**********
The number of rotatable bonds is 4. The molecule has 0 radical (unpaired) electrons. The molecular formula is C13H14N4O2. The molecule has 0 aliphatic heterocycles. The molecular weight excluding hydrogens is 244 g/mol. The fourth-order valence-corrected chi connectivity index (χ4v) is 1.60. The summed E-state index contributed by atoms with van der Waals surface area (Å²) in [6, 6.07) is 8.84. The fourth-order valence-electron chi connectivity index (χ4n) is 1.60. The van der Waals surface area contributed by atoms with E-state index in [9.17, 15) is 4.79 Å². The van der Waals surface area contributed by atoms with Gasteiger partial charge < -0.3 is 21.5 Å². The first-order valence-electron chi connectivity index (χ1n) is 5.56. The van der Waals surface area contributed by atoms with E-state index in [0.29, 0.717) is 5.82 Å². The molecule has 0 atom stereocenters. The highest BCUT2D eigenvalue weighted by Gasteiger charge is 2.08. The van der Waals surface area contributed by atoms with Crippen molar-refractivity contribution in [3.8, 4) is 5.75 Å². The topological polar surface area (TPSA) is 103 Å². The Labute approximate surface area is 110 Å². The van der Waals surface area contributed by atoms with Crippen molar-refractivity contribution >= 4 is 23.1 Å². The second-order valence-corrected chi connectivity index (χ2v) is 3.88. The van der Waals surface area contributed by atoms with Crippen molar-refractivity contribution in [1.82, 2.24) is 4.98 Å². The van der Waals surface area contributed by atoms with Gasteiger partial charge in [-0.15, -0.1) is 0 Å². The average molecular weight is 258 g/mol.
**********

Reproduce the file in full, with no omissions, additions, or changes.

The number of rotatable bonds is 4. The molecule has 0 radical (unpaired) electrons. The molecular formula is C13H14N4O2. The molecule has 0 aliphatic heterocycles. The molecular weight excluding hydrogens is 244 g/mol. The fourth-order valence-corrected chi connectivity index (χ4v) is 1.60. The summed E-state index contributed by atoms with van der Waals surface area (Å²) in [6, 6.07) is 8.84. The fourth-order valence-electron chi connectivity index (χ4n) is 1.60. The van der Waals surface area contributed by atoms with E-state index in [9.17, 15) is 4.79 Å². The van der Waals surface area contributed by atoms with Gasteiger partial charge < -0.3 is 21.5 Å². The first-order valence-electron chi connectivity index (χ1n) is 5.56. The van der Waals surface area contributed by atoms with E-state index in [0.29, 0.717) is 5.82 Å². The molecule has 0 atom stereocenters. The highest BCUT2D eigenvalue weighted by Gasteiger charge is 2.08. The van der Waals surface area contributed by atoms with Crippen molar-refractivity contribution in [3.8, 4) is 5.75 Å². The topological polar surface area (TPSA) is 103 Å². The Labute approximate surface area is 110 Å². The van der Waals surface area contributed by atoms with Crippen molar-refractivity contribution >= 4 is 23.1 Å². The second-order valence-corrected chi connectivity index (χ2v) is 3.88. The van der Waals surface area contributed by atoms with Crippen molar-refractivity contribution in [1.82, 2.24) is 4.98 Å². The van der Waals surface area contributed by atoms with Gasteiger partial charge in [-0.15, -0.1) is 0 Å². The average molecular weight is 258 g/mol.